# Struct libsecp256k1::Signature

source · [−]## Expand description

An ECDSA signature.

## Fields

`r: Scalar`

`s: Scalar`

## Implementations

Parse an possibly overflowing signature.

A SECP256K1 signature is usually required to be within 0 and curve order. This function, however, allows signatures larger than curve order by taking the signature and minus curve order.

Note that while this function is technically safe, it is non-standard,
meaning you will have compatibility issues if you also use other
SECP256K1 libraries. It’s not recommended to use this function. Please
use `parse_standard`

instead.

Parse a standard SECP256K1 signature. The signature is required to be within 0 and curve order. Returns error if it overflows.

Parse a possibly overflowing signature slice. See also
`parse_overflowing`

.

It’s not recommended to use this function. Please use
`parse_standard_slice`

instead.

Parse a standard signature slice. See also `parse_standard`

.

Parse a DER-encoded byte slice to a signature.

Converts a “lax DER”-encoded byte slice to a signature. This is basically only useful for validating signatures in the Bitcoin blockchain from before 2016. It should never be used in new applications. This library does not support serializing to this “format”

Normalizes a signature to a “low S” form. In ECDSA, signatures are of the form (r, s) where r and s are numbers lying in some finite field. The verification equation will pass for (r, s) iff it passes for (r, -s), so it is possible to ``modify’’ signatures in transit by flipping the sign of s. This does not constitute a forgery since the signed message still cannot be changed, but for some applications, changing even the signature itself can be a problem. Such applications require a “strong signature”. It is believed that ECDSA is a strong signature except for this ambiguity in the sign of s, so to accommodate these applications libsecp256k1 will only accept signatures for which s is in the lower half of the field range. This eliminates the ambiguity.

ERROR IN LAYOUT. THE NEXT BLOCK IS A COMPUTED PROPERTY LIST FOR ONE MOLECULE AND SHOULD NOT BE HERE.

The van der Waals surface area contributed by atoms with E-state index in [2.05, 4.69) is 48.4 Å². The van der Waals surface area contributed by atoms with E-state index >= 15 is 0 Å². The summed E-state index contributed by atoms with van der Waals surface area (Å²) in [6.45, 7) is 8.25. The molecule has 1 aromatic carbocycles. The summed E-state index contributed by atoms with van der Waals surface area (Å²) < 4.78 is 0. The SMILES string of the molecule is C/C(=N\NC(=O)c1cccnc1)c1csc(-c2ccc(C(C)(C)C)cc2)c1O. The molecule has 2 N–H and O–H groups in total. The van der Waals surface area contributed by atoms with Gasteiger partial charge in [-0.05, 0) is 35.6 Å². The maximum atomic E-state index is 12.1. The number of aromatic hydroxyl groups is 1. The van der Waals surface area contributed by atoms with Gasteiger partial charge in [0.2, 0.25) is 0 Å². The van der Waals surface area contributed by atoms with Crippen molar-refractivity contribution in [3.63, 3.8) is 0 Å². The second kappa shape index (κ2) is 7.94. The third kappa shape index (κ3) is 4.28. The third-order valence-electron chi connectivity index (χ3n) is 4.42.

However, for some systems, signatures with high s-values are considered valid. (For example, parsing the historic Bitcoin blockchain requires this.) For these applications we provide this normalization function, which ensures that the s value lies in the lower half of its range.

Serialize a signature to a standard byte representation. This is the
reverse of `parse_standard`

.

Serialize a signature to a DER encoding. This is the reverse of
`parse_der`

.

## Trait Implementations

## Auto Trait Implementations

### impl RefUnwindSafe for Signature

### impl UnwindSafe for Signature

## Blanket Implementations

Mutably borrows from an owned value. Read more